Each year in the US, approximately 600,000 total knee replacement (TKR) surgeries are performed at a total annual cost of $15B and nearly 4.5M Americans are currently living with a TKR implant. The survival rate of TKR devices declines dramatically after ten years of use due primarily to mechanical wear. The objective of this STTR project is radically improve the durability of TKRs by modifying them to enhance the performance of the lubricating synovial fluid. The current paradigm for combating implant wear is to minimize friction by employing ultra-smooth sliding surfaces. In contrast, our approach will add to the implant's femoral component a surface texture that is designed to create hydrodynamic lubrication at low sliding velocities. Newly available ultra short pulse lasers will b used to create the designed texture on a CoCr femoral component in the form of arrays of micron-scale dimples. The lasers will achieve this in a manner that does not adversely affect the surface roughness between dimples, or the intrinsically excellent wear properties of the material. This Phase 1 project will verify the hypothesis that a surface so textured can generate full fluid lubrication at realistic knee joint sliding velocities to reduce friction and wear that eventually lead to implant failure. This research has the potential to shift current paradigms about implant bearing surfaces. This knowledge could produce a new generation of radically different, longer-lasting orthopedic implants. The method laser texturing method for modifying the implants is an established industrial process that is affordable and will allow near term transition of the lubrication enhancement technology for the benefit of patients and overall savings to the health care system.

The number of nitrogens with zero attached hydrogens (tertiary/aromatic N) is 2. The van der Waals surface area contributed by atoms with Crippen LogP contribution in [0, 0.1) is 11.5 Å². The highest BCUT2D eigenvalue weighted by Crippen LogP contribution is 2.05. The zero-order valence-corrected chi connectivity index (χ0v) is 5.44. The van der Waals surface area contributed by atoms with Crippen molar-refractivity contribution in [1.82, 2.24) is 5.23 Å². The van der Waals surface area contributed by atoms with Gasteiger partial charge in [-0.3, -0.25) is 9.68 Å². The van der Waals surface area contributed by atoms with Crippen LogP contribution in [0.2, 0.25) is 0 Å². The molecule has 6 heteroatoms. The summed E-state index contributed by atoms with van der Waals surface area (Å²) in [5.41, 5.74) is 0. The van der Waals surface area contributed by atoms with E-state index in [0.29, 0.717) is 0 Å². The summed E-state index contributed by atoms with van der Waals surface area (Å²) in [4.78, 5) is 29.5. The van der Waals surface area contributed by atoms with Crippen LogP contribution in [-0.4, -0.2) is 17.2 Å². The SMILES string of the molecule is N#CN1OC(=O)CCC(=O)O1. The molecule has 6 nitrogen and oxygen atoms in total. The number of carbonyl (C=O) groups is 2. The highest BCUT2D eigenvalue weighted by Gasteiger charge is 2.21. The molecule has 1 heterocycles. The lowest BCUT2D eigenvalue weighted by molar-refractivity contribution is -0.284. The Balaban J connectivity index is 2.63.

Nearly 4.5 million Americans are currently benefitting from total knee replacement (TKR) implants, and new surgeries are being performed a rate of 600,000 (and $15B) per year and accelerating. The statistical failure rate of TKR implants increases dramatically after 10 years of service. This project seeks to greatly reduce wear and extend life of TKRs to avoid patient pain and disability, and reduce health care costs and risks associated with complications and revision surgery. 1
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|Qiu, Mingfeng; Bailey, Brian N; Stoll, Rob et al. (2014) The accuracy of the compressible Reynolds equation for predicting the local pressure in gas-lubricated textured parallel slider bearings. Tribol Int 72:83-89|
|Chyr, Anthony; Qiu, Mingfeng; Speltz, Jared et al. (2014) A patterned microtexture to reduce friction and increase longevity of prosthetic hip joints. Wear 315:51-57|